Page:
The much-touted potential for Canada’s oil sands to offset projected declines in North American oil production remains highly questionable because of constraints on natural gas production and environmental problems, a group of Swedish industry experts concludes in a new report.
To meet its ambitious targets, the industry would likely require the construction of a nuclear power plant near Fort McMurray in Alberta in order to replace natural gas in the energy-intensive production process, the scientists argue.
» Source: Globe and Mail
Writing in the influential European journal Energy Policy last month, the analysts for the Uppsala Hydrocarbon Depletion Study Group warned that the world should not count on Canada’s massive oil sands deposits to meet future demand growth.
“While the theoretical future oil supply from the oil sands is huge, the potential ability for the Canadian oil sands industry to meet expectations of bridging a future oil supply gap is not based on reality,” said the authors, who are led by prominent “peak oil” theorist Kjell Aleklett, a physicist from the University of Uppsala.
Canada has long touted the potential of the oil sands.
In a speech to a high-powered business audience in New York last week, Prime Minister Stephen Harper said production from the oil sands — which now supply about one million barrels of crude a day — is now “on its way” to four million barrels by 2015, a target that exceeds the bullish 3.5 million barrels forecast used by the Canadian Association of Petroleum Producers.
In a telephone interview, Mr. Aleklett said the industry is counting on plentiful, reasonably priced supplies of natural gas to keep their billion-dollar plants commercially viable. He argued natural gas production would be constrained in the coming years, and oil sands users will have to compete with growing demand from traditional users in the U.S. and Canada. As a result, prices are expected to climb substantially.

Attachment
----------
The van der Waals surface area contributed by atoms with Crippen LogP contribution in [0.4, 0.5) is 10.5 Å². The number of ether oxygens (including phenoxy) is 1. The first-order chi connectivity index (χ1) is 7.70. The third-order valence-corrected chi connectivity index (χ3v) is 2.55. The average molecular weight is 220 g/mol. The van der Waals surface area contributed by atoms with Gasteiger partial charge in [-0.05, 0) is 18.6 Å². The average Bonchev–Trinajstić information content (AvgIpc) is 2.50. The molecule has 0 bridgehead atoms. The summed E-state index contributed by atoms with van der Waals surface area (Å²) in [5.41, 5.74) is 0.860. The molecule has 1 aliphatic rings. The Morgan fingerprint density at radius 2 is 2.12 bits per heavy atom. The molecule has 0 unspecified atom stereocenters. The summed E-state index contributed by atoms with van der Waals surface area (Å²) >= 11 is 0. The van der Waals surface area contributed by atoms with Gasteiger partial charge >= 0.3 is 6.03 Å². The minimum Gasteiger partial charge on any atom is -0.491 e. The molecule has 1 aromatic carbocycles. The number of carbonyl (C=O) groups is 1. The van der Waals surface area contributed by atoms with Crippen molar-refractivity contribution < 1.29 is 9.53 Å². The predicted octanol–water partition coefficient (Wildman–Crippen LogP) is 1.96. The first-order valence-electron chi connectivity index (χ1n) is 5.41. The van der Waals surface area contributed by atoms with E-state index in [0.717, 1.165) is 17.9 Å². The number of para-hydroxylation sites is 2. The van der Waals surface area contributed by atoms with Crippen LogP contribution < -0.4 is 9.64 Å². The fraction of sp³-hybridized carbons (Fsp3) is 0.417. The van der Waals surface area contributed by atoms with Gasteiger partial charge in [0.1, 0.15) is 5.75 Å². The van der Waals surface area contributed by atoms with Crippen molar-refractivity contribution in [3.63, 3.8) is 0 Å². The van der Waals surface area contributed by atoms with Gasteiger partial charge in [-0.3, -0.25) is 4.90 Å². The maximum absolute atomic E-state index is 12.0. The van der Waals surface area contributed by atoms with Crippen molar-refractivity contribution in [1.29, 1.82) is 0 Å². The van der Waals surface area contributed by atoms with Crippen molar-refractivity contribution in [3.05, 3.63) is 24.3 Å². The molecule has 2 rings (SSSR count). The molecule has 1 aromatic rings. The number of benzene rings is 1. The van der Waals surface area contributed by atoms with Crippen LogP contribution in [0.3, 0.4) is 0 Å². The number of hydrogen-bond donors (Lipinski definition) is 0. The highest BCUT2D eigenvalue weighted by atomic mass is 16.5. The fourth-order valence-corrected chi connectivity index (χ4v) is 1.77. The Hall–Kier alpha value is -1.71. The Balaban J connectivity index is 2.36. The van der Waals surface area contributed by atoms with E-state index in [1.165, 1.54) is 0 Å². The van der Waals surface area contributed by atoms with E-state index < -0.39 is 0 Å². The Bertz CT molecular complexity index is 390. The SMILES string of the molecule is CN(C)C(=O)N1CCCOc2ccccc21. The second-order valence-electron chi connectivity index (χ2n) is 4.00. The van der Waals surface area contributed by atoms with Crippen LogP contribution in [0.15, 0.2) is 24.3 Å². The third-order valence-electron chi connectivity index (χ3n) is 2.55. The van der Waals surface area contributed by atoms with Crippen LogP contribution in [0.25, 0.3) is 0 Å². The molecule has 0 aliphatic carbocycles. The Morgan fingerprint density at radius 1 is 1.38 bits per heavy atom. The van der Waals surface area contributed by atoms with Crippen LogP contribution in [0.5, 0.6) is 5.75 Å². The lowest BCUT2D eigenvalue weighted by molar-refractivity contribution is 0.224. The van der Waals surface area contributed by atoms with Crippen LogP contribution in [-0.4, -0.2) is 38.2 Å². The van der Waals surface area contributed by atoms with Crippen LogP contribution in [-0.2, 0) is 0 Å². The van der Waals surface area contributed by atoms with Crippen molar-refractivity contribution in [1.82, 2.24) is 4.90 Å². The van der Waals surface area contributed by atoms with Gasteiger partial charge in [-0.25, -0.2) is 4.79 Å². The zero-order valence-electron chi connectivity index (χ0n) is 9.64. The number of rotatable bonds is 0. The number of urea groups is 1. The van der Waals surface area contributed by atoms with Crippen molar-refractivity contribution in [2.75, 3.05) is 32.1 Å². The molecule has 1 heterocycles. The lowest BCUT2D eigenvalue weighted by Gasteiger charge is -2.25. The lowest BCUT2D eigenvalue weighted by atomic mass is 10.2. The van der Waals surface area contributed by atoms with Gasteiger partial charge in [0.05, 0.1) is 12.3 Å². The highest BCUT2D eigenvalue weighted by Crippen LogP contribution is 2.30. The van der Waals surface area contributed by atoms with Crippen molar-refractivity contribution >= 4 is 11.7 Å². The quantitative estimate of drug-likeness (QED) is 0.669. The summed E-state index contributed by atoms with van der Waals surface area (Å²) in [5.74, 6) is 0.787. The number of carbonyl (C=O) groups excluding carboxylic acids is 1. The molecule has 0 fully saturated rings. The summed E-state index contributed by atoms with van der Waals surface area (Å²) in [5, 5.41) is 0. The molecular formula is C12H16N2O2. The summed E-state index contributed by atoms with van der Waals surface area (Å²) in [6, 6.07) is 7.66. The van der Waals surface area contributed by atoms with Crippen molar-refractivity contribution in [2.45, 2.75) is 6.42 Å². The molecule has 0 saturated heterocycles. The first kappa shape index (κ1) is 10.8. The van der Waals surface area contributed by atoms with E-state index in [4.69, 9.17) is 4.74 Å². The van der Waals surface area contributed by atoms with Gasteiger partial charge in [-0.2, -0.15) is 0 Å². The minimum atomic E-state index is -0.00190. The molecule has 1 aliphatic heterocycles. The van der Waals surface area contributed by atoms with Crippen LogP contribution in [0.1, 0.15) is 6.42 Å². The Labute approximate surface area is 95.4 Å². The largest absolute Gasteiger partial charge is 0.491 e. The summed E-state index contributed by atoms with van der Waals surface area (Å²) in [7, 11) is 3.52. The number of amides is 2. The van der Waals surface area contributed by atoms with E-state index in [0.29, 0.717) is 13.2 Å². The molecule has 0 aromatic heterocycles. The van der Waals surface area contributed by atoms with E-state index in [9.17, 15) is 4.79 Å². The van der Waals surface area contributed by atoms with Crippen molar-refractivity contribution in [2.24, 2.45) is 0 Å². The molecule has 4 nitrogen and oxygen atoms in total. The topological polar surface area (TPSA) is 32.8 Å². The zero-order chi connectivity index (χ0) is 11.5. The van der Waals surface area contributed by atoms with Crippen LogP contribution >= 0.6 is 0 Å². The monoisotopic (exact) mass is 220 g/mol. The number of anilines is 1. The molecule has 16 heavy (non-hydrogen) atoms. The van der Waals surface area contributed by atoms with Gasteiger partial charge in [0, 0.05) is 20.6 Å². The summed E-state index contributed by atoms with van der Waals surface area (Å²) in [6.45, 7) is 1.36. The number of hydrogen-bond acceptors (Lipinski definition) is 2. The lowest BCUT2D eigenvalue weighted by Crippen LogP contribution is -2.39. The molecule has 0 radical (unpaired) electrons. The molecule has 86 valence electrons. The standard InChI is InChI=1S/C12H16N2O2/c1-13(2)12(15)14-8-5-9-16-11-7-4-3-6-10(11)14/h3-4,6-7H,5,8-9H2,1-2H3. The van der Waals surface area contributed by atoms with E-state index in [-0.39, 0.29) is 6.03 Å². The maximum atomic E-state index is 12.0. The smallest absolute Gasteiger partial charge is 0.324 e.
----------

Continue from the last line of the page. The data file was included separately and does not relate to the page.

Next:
“The gas situation in North America is terrible,” Mr. Aleklett said. “It’s unbelievable what they are doing and what they are saying [about future gas production], maybe they are afraid to tell the reality because it is just so grim.”
Natural gas prices have fallen sharply this year from record levels touched in 2005, as companies cranked up production while demand failed to keep pace. But Mr. Aleklett said conventional natural production in Western Canada is projected to decline sharply and new unconventional sources remain uncertain and expensive.
Oil and gas companies have already announced plans to spend about $60-billion to build oil sands plants that would produce an additional 2.5 million barrels of oil a day by 2015. The projects include surface mining operations and the underground, in situ type, where steam is injected to remove the heavy crude trapped in the sands.
Mr. Aleklett said the aggressive forecasts of oil sands production fail to take into account constraints, from limits to natural gas production and from environmental considerations. He added he had not even factored in labour shortages and other construction risks, which some industry players are warning will slow the development. One alternative, he said, would be a nuclear power plant — or a series of smaller ones — to replace natural gas. However, he said building a nuclear plant would be a “complicated matter.”
“The development of this energy source has obvious social and economic constraints,” he and his co-authors wrote. “It will take at least seven years to implement a full-scale expansion program of nuclear plants for oil sands industrial use.
Greg Stringham, vice-president of the Canadian Association of Petroleum Producers, said domestic and French companies have visited the oil patch to promote the nuclear option. But he said the companies have yet to come up with a viable approach.
Mr. Stringham acknowledged the oil sands firms are concerned about the rising price — though less the actual availability — of natural gas. And they are finding ways to reduce per-barrel consumption, and in some cases, eliminate it altogether.
Oil sands producers are clearly concerned about natural gas prices and are experimenting with a range of alternatives that would reduce or eliminate the need for gas.
At its Whitesands in situ project, Petrobank and its partners are working on a plan to burn residual bitumen underground in order to loosen and recover the commercially available crude. That process would leave the carbon dioxide created from the burn trapped underground.
Several companies are also planning to burn asphalt-like bitumen to produce electricity and steam above ground.